Bridelia tomentosa Blume, Bijdr. 597 (1826)
Species name meaning 'velvetly hairy'.
Amanoa tomentosa Baill.
Bridelia glabrifolia Merr.
Bridelia lancifolia Roxb.
Bridelia louteirii Hook. & Arn.
Bridelia monoica Merr.
Bridelia nayarii P.Basu
Bridelia phyllanthoides W.Fitzg.
Bridelia rhamnoides Griff.
Bridelia tomentosa var. chinensis Muell.Arg.
Bridelia tomentosa var. chinensis (Muell. Arg.) Gehrm.
Bridelia tomentosa var. eriantha Airy Shaw
Bridelia tomentosa var. glabrescens Benth.
Bridelia tomentosa var. glabrifolia (Merr.) Airy Shaw
Bridelia tomentosa var. lancifolia (Roxb.) M¨šll.Arg.
Bridelia tomentosa var. nayarii (P.Basu) Chakrab., M.Gangop. & N.P.Balakr.
Bridelia tomentosa var. ovoidea Benth.
Bridelia tomentosa var. rhamnoides (Griff.) Muell.Arg.
Bridelia tomentosa var. trichadenia Muell.Arg.
Bridelia urticoides Griff.
Clutia monoica Lour.
Phyllanthus loureiroi Muell.Arg. [Illegitimate]
Erect to scrambling shrub or small tree, up to 13 m high, up to 15 cm dbh; branches very slender,
often long and whip-like, scrambling, spreading or drooping, glabrous to tomentose, with scattered
lenticels, old branches sometimes thorny. Bark smooth to slightly roughened, inner bark pink. Stipules
early caducous, ovate to narrowly triangular, 2-4(-5) by c. 1 mm, sometimes aristate at apex, pubescent
to tomentose. Leaves often rather small; petiole terete, glabrous to tomentose, (2-)3-5.5 by 0.8-1.5 mm;
blade elliptic to obovate, 25-140 by 10-60 mm, length/width ratio (1.7-)2-3.7, thinly chartaceus, base
obtuse (to acute), margin entire, rarely shallowly crenate where lateral veins reach the margin, apex
(bluntly) acute (to shortly acuminate), upper surface glabrous to scattered appressed hairs, dull dark
green, lower surface glabrous to tomentose, pubescent on main nerves, dull green to whitish green, often
conspicuously glaucous; venation (weakly) prominent, secondary veins in 7-12(-15) pairs, continuously
arching and joining the marginal vein, tertiary veins percurrent, irregularly scalariform, irregular
reticulate areolation. Inflorescences small multibracteate glomerules of up to 10(-20) sessile green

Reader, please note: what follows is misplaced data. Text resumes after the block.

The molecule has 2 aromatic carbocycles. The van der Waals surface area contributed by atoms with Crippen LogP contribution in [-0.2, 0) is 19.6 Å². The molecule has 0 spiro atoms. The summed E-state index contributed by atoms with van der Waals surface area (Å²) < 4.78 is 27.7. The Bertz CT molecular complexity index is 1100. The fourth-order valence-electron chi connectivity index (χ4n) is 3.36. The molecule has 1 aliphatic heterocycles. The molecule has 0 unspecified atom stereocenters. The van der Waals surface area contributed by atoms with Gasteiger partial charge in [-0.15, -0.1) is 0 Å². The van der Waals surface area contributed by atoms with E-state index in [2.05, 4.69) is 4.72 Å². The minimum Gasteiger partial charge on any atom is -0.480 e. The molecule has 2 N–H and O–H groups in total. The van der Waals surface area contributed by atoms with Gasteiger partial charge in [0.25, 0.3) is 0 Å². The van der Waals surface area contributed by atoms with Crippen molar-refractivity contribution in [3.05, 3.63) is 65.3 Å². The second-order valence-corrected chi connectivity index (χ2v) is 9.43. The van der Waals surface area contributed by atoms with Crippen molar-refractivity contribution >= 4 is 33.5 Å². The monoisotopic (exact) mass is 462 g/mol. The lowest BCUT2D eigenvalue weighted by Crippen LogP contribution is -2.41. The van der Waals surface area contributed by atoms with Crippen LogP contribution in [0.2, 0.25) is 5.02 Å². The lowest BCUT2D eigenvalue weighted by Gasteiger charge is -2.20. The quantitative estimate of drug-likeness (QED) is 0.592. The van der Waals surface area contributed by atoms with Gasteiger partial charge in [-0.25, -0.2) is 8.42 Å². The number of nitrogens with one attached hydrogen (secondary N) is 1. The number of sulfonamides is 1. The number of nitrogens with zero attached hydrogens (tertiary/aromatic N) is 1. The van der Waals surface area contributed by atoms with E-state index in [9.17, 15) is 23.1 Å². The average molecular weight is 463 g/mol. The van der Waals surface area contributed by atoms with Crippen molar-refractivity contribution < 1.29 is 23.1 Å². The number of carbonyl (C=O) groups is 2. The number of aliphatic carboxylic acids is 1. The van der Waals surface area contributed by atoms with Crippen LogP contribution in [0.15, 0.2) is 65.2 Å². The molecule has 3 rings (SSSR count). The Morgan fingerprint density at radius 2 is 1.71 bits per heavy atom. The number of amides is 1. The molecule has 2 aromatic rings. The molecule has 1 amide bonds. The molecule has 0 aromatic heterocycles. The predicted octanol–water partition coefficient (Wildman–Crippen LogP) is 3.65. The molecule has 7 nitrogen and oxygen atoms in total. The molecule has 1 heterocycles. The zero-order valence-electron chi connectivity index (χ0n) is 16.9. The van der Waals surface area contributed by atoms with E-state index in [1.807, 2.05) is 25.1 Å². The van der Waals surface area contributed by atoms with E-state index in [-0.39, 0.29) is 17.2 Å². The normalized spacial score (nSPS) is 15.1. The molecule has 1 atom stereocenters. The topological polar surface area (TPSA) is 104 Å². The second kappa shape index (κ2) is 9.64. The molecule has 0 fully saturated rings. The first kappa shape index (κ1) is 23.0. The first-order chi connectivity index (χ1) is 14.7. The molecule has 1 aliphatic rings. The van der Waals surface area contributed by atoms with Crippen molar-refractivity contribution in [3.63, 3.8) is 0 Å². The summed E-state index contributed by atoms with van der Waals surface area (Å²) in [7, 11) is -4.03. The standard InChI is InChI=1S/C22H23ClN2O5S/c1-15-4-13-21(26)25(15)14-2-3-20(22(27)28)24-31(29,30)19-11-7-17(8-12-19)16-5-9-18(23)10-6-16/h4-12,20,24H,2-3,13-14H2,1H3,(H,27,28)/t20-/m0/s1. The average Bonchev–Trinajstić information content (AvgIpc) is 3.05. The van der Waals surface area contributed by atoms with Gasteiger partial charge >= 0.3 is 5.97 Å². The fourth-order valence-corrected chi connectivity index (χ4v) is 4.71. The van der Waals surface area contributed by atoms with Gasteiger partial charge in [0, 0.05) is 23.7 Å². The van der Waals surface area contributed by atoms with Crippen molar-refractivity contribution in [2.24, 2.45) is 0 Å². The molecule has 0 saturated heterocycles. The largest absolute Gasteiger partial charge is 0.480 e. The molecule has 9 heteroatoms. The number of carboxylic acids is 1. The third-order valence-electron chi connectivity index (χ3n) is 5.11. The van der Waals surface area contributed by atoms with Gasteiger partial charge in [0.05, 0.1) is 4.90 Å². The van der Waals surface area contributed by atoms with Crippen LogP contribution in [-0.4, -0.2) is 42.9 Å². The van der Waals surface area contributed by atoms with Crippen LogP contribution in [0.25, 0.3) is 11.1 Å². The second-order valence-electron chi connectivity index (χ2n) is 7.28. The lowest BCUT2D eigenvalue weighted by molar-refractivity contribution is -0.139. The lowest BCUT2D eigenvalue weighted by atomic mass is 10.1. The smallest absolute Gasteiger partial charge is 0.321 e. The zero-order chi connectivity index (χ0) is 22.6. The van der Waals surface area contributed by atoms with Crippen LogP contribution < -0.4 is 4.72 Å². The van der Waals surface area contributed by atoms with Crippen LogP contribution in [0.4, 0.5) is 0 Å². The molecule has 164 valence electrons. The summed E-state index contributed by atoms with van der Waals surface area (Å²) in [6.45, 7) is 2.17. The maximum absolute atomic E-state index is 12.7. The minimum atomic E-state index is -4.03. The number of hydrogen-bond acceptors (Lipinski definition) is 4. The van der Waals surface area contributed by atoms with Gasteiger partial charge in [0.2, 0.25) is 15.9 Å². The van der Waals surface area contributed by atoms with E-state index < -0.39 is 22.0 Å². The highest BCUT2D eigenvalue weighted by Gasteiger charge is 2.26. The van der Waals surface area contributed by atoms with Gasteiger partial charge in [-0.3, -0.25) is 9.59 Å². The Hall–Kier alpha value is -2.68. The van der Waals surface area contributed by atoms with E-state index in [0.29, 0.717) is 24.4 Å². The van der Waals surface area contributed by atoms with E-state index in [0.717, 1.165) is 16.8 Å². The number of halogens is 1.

flowers; bracts broadly triangular, up to 0.7 by 0.5 mm, puberulous, with ciliate margin. Flowers
scented, faint musty smell, sessile, rarely with up to l mm long glabrous stalk (pistillate flowers
stouter stalked than staminate ones); sepals triangular, glabrous, greenish yellow; petals very variable
in shape, base cuneate to spatulate, apex roundish, notched or lobulate, up to 1 by 0.8 mm, whitish
yellow; disc glabrous. Staminate flowers 2-3 mm in diameter; sepals 0.8-1.2 by 0.5-0.8 mm; disc 1-1.2 mm
in diameter; stamens: free part of filaments up to 0.5 mm long, anthers shortly ellipsoid, 0.4-0.5 by
0.3-0.4 mm; staminal column c. 0.7 mm long; pistillode conical-ovoid, up to 0.4 by 0.2 mm. Pistillate
flowers 3-4 mm in diameter; 1.2-1.5 by 0.8-1.2 mm; outer disc c. 2.2 mm in diameter, inner one tubular,
up to 0.6 mm long, covering 3/4 of the ovary, margin sometimes erose; ovary globoid, c. 1 mm in diameter,
style completely divided into 2 arms, very short, to 0.5 mm long, stigma lobed. Infructescences with up
to 7 fruits. Fruits (sub)globoid, sometimes depressed and laterally compressed, emarginate at apex,
slightly bilobate, 4.5-6.5 mm in diameer, fleshy, greenish to blue, blackish when dry; endocarps 2,
semigloboid, c. 4 by 5 by 2.5 mm, woody, brown, apically splitting. Seeds semigloboid to broadly semi-
tear-shaped, with deep lateral furrow, 3-3.5 by c. 4 by 2-2.5 mm, brown, rugulate. [from Flora Malesiana]
Deciduous to evergreen forests, primary to secondary vegetation; reported from sandy or loamy soil,
limestone, and over granite bedrocks. Alt.: sea level up to 1000 m. Reported to be rather common on
waste land and in secondary forests. Crown sometimes full of butterflies.
Timber tree: wood suitable for baskets, carts, wheels, and tool-handles. Tannin-producing plant: bark
astringent, used in colic, also for tanning, used to colour wood black. Infusion of leaves against
colic. Fruits eaten. Seeds used by children for bullets in bamboo guns. Well known in village medicine,
in folk tales.
From India and Sri Lanka to southern China and Taiwan, and all the way to northern Australia and New Guinea.